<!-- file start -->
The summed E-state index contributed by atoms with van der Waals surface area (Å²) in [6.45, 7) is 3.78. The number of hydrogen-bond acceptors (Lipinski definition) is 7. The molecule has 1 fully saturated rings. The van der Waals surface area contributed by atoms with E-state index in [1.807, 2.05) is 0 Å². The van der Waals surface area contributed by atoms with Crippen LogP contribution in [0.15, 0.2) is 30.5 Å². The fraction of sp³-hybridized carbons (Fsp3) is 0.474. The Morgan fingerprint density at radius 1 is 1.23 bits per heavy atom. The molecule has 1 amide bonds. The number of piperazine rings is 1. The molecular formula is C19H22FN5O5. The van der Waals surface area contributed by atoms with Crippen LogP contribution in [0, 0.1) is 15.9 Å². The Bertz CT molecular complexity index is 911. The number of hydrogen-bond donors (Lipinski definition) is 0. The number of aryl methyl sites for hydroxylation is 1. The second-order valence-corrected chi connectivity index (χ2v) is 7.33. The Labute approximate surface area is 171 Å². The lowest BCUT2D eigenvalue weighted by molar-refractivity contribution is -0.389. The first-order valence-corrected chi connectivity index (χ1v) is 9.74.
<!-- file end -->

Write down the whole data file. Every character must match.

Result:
The summed E-state index contributed by atoms with van der Waals surface area (Å²) in [6.45, 7) is 3.78. The number of hydrogen-bond acceptors (Lipinski definition) is 7. The molecule has 1 fully saturated rings. The van der Waals surface area contributed by atoms with E-state index in [1.807, 2.05) is 0 Å². The van der Waals surface area contributed by atoms with Crippen LogP contribution in [0.15, 0.2) is 30.5 Å². The fraction of sp³-hybridized carbons (Fsp3) is 0.474. The Morgan fingerprint density at radius 1 is 1.23 bits per heavy atom. The molecule has 1 amide bonds. The number of piperazine rings is 1. The molecular formula is C19H22FN5O5. The van der Waals surface area contributed by atoms with Crippen LogP contribution in [0, 0.1) is 15.9 Å². The Bertz CT molecular complexity index is 911. The number of hydrogen-bond donors (Lipinski definition) is 0. The number of aryl methyl sites for hydroxylation is 1. The second-order valence-corrected chi connectivity index (χ2v) is 7.33. The Labute approximate surface area is 171 Å². The lowest BCUT2D eigenvalue weighted by molar-refractivity contribution is -0.389. The first-order valence-corrected chi connectivity index (χ1v) is 9.74.